Constantly hear a clicking sound whenever you turn on the ignition? Are your headlights dimming? Maybe you’ve noticed cracks across the battery casing.
These are all signs that your car battery may need replacing. Before you go out and buy a new battery, first ensure you need one.
Sometimes, battery trouble might be caused by white sulfate buildup around the cable terminals that may be simply removed with a stiff brush to eliminate the problem. At other times, tightening up a loose terminal connection may do the trick.
It’s time to change the battery if everything else fails:
How you can change an auto battery
Shut down the engine. Open the hood, prop it up safely, and locate the battery.
Disconnect the negative (- or black) battery cable FIRST by loosening the nut on the negative cable clamp with a wrench. Pull up about the end of the cable or pry with a screwdriver.
NEXT, disconnect the positive ( or red) battery cable.
Remove any clamps or bars holding the battery into position. Using both hands, grab the battery from the bottom and remove it of the tray. (Note: In the event you an existing back problem make sure you get assist with this part., car batteries can weigh up to 60 lbs., so)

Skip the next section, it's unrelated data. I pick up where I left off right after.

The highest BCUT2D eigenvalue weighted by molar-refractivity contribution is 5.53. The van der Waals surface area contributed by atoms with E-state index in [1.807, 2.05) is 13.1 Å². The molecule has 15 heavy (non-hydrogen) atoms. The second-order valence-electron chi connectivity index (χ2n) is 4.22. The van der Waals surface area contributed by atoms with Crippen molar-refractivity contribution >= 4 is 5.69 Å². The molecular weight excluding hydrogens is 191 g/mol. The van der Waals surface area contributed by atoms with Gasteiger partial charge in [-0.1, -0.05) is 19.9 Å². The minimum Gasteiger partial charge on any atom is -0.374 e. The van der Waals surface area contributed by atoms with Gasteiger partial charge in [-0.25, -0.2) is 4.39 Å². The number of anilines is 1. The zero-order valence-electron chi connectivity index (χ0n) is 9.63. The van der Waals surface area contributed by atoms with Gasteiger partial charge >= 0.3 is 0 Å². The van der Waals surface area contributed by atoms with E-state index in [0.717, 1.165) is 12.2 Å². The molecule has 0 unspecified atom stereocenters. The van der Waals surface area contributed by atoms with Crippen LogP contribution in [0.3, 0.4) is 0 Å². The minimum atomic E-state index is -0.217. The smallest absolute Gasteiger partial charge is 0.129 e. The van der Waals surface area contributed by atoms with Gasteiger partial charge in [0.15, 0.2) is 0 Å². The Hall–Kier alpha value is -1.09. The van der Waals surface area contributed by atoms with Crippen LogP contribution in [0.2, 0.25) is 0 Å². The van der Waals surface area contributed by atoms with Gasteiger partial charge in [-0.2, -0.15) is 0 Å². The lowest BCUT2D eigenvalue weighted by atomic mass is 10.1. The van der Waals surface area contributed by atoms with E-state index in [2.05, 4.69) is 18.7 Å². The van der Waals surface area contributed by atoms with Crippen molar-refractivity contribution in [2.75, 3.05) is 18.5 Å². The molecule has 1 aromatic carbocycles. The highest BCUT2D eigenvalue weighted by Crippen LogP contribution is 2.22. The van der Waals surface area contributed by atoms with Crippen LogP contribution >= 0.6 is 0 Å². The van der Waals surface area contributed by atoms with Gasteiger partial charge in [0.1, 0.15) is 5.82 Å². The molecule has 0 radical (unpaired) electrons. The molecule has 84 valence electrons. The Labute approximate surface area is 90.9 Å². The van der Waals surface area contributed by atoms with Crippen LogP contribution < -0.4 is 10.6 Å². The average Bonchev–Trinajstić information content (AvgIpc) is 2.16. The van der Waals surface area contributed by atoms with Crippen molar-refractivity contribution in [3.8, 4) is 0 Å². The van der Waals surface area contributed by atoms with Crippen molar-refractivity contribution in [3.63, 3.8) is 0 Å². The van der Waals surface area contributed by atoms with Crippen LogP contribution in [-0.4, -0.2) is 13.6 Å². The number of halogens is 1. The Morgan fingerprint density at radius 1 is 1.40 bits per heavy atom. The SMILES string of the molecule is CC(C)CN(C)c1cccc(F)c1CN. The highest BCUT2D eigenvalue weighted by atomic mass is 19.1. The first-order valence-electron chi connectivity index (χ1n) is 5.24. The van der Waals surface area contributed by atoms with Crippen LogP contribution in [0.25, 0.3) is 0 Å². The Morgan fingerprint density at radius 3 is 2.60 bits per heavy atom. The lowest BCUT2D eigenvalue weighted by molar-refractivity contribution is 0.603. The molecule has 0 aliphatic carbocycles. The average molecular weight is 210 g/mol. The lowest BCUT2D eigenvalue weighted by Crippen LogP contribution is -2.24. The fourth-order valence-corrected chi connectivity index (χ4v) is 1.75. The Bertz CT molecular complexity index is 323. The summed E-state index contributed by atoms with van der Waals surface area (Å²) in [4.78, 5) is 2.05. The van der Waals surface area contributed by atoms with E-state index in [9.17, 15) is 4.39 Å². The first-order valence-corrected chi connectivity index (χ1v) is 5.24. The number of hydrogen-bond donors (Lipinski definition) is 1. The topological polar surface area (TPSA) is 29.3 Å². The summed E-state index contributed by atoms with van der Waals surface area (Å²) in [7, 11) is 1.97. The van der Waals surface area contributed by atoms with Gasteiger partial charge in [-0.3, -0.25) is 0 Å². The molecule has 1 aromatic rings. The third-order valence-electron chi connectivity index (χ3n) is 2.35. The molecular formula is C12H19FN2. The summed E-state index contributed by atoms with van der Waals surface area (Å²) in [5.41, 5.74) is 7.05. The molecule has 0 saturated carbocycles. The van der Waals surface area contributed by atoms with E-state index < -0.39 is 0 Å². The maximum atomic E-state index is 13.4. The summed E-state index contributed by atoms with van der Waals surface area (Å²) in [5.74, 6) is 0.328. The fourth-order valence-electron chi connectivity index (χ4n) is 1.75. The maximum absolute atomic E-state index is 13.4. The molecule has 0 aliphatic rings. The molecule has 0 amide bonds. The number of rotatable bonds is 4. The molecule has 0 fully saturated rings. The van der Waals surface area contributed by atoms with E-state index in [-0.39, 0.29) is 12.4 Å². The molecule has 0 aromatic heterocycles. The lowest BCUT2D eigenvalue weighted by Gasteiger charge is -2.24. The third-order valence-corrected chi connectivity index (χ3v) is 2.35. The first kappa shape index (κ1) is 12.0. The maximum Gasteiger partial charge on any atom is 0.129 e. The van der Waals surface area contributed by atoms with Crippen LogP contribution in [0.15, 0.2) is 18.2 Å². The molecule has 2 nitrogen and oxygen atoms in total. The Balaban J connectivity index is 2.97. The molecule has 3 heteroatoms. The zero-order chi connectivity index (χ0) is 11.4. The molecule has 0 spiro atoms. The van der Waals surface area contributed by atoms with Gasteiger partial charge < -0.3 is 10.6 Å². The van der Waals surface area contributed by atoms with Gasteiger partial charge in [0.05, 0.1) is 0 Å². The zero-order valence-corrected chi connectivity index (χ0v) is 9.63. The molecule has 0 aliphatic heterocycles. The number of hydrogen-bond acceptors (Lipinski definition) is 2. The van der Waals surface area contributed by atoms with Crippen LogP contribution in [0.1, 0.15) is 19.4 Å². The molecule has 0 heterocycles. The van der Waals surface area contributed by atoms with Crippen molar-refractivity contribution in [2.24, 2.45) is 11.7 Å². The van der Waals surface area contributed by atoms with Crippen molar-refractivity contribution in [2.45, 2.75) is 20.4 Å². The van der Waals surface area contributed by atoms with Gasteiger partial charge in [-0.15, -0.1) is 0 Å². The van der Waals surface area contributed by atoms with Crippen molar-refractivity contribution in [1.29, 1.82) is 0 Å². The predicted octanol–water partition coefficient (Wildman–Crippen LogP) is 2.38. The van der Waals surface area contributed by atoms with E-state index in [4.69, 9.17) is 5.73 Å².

Use a wire brush to clean up any sulfate buildup from around the battery tray or terminal clamps.
Place the new battery from the tray and replace the hold-down clamp. Attach and tighten the positive battery cable, then attach and tighten the negative battery cable. Not too tight as to damage the terminals, although check that all cable connectors are tight. If the car doesn’t start, give the clamp nut an extra use secure more snugly.
– What you’ll need: new replacement battery, wrench, stiff wire brush
– Cost: $45 to $90 for the new car battery
– Time: 20-30 minutes